Original Link: http://www.anandtech.com/show/6055/corsair-carbide-300r-case-review-corsair-for-the-masses



Introducing the Corsair Carbide 300R

Ostensibly, Corsair's Carbide line of enclosures are their budget cases; the Obsidian and Graphite lines both start where the beefy Carbide 500R leaves off. Corsair's least expensive entry is the one we have on hand today, the Carbide 300R. Yet like a certain fruit-flavored company we know, they seem unwilling to part with many of the amenities that make their cases such a joy to assemble and work with, and the result is a Carbide that's caught between two worlds.

The Carbide 300R attempts to bring many of the things we've come to know and love and expect from Corsair cases down to a hopefully more palatable $79 price tag. While that's not in the "true budget" arena we've seen companies like Bitfenix and Antec stake out, it's definitely more affordable than most and may hit a sweet spot for users who don't want to spend too much on a case but want something of slightly higher quality.

For the most part you can see it just by looking at the case, too. While we've gone down to the raw fundamentals of SECC steel and black plastic, there are still a lot of smart details, and at this juncture it's still uncommon to see USB 3.0 connectivity in a budget case. When we pop it open later on, we'll see why the Carbide 300R commands its $79 asking price, for better or worse.

Corsair Carbide 300R Specifications
Motherboard Form Factor Mini-ITX, Micro ATX, ATX
Drive Bays External 3x 5.25”
Internal 4x 2.5"/3.5"
Cooling Front 1x 140mm intake fan (supports 2x 120/140mm)
Rear 1x 120mm exhaust fan
Top 2x 120/140mm fan mounts
Side 2x 120/140mm fan mounts
Bottom -
Expansion Slots 7
I/O Port 2x USB 3.0, 1x Headphone, 1x Mic
Power Supply Size Standard ATX
Clearances HSF 170 mm
PSU 240 mm
GPU 17.7" / 450mm
Dimensions 19.1" x 8.3" x 17.7"
485mm x 211mm x 450mm
Weight 15.9 lbs / 7.21kg
Special Features USB 3.0 connectivity via internal headers
Price $79

There are really only two places where you can tell Corsair trimmed some of the fat, at least from the spec sheet. Corsair's cases typically have dual drive cages, but with only four internal drive sleds, they open up space for an intake fan as well as extra long video cards. They've also removed one of the expansion slots; normally there's an eighth one (a convenience I appreciate), but going down to seven isn't a total loss since we're still within spec for a standard ATX motherboard.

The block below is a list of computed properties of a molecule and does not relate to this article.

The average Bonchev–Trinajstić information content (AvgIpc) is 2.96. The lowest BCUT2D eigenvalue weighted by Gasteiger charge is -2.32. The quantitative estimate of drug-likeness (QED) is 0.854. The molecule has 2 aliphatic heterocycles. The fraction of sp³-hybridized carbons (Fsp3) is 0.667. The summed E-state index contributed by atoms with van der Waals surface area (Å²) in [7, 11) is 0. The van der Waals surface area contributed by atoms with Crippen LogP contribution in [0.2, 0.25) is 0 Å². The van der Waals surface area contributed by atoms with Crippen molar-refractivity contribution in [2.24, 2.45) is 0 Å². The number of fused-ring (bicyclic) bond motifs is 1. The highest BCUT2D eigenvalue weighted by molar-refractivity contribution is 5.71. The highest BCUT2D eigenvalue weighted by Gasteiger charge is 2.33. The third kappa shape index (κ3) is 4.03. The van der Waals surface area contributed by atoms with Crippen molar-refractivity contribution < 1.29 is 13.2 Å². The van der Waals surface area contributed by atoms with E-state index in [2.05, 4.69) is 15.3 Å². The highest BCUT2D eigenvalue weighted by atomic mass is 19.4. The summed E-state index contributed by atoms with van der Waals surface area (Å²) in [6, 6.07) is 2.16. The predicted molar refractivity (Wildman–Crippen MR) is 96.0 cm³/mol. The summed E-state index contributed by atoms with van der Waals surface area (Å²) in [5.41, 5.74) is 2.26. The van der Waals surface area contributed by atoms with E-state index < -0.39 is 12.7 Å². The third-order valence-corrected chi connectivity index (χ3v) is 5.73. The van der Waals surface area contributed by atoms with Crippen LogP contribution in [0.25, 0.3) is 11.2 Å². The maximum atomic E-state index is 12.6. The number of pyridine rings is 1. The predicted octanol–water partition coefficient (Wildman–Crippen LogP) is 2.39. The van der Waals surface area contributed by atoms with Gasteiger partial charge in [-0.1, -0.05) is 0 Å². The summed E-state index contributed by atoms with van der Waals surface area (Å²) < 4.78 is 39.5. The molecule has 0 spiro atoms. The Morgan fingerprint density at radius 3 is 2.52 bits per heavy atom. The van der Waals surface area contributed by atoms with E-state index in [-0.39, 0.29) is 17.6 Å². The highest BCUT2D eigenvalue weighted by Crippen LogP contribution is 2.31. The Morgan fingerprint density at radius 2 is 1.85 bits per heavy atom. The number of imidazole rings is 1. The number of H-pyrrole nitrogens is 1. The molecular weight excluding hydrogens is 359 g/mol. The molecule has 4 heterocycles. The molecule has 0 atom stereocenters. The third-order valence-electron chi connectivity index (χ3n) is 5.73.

What you should appreciate is the copious amount of clearance for all of the components, including the heatsink. After having a couple of close calls with our Cooler Master Hyper 212 Evo, I was pleased to see that it fit in the 300R with no complaints. The top of the 300R is designed to handle a 240mm radiator (like, say, a Corsair H100) as well.



In and Around the Corsair Carbide 300R

If you've been keeping up with our reviews of Corsair cases, the Carbide 300R is going to be pretty familiar to you. It's missing a couple of the advances we see in more modern Corsair designs like the Obsidian 550D and the Vengeance C70, but keeps a surprising number of conveniences just the same. I get the feeling the 300R is about as trimmed down as Corsair is willing to go, but they may yet surprise us with a 200R down the road.

The front of the 300R is matte black plastic and steel and it gels together very well. There are three 5.25" drive bays but at this point I'd almost recommend going down to two and just using the extra space for increased ventilation, maybe even expanding the front intake fan a little bit more. On my own desktop I use four of the 5.25" bays, but I could give up two relatively easily. The power buttons and I/O are on the top front of the case, which is a fine compromise for users who keep their towers on the floor and users who keep their towers on their desks.